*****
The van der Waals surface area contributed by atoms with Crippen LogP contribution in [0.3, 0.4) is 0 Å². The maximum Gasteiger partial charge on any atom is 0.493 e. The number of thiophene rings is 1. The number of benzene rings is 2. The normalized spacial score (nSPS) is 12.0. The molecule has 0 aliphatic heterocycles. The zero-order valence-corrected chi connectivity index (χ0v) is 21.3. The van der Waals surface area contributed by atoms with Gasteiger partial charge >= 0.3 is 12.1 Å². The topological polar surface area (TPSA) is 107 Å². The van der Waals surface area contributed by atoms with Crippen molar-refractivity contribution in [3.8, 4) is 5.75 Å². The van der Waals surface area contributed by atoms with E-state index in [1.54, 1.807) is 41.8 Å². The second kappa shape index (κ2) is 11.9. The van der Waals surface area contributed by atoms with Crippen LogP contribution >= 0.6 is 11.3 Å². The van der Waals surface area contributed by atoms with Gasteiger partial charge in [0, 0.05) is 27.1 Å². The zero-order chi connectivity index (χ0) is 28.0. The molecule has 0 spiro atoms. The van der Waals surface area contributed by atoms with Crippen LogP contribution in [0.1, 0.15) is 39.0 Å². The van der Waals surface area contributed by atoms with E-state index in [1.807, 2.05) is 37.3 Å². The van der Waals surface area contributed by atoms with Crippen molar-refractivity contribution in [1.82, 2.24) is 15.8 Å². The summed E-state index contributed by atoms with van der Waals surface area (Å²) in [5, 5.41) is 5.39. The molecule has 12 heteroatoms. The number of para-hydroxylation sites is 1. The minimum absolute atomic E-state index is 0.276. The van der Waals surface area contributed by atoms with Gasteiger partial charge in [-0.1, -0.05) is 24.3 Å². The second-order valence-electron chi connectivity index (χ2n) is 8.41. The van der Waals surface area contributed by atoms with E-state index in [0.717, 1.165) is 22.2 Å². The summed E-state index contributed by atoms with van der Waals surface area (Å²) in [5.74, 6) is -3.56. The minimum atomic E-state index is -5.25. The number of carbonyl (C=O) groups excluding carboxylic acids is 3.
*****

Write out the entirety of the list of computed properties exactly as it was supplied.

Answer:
The van der Waals surface area contributed by atoms with Crippen LogP contribution in [0.3, 0.4) is 0 Å². The maximum Gasteiger partial charge on any atom is 0.493 e. The number of thiophene rings is 1. The number of benzene rings is 2. The normalized spacial score (nSPS) is 12.0. The molecule has 0 aliphatic heterocycles. The zero-order valence-corrected chi connectivity index (χ0v) is 21.3. The van der Waals surface area contributed by atoms with Gasteiger partial charge >= 0.3 is 12.1 Å². The topological polar surface area (TPSA) is 107 Å². The van der Waals surface area contributed by atoms with Crippen molar-refractivity contribution in [3.8, 4) is 5.75 Å². The van der Waals surface area contributed by atoms with E-state index in [1.54, 1.807) is 41.8 Å². The second kappa shape index (κ2) is 11.9. The van der Waals surface area contributed by atoms with Crippen LogP contribution >= 0.6 is 11.3 Å². The van der Waals surface area contributed by atoms with Gasteiger partial charge in [0, 0.05) is 27.1 Å². The zero-order chi connectivity index (χ0) is 28.0. The molecule has 0 spiro atoms. The van der Waals surface area contributed by atoms with Crippen LogP contribution in [0.1, 0.15) is 39.0 Å². The van der Waals surface area contributed by atoms with E-state index in [1.807, 2.05) is 37.3 Å². The van der Waals surface area contributed by atoms with Crippen molar-refractivity contribution in [1.82, 2.24) is 15.8 Å². The summed E-state index contributed by atoms with van der Waals surface area (Å²) in [5, 5.41) is 5.39. The molecule has 12 heteroatoms. The number of para-hydroxylation sites is 1. The minimum absolute atomic E-state index is 0.276. The van der Waals surface area contributed by atoms with Gasteiger partial charge in [-0.1, -0.05) is 24.3 Å². The second-order valence-electron chi connectivity index (χ2n) is 8.41. The van der Waals surface area contributed by atoms with E-state index in [0.717, 1.165) is 22.2 Å². The summed E-state index contributed by atoms with van der Waals surface area (Å²) in [5.74, 6) is -3.56. The minimum atomic E-state index is -5.25. The number of carbonyl (C=O) groups excluding carboxylic acids is 3.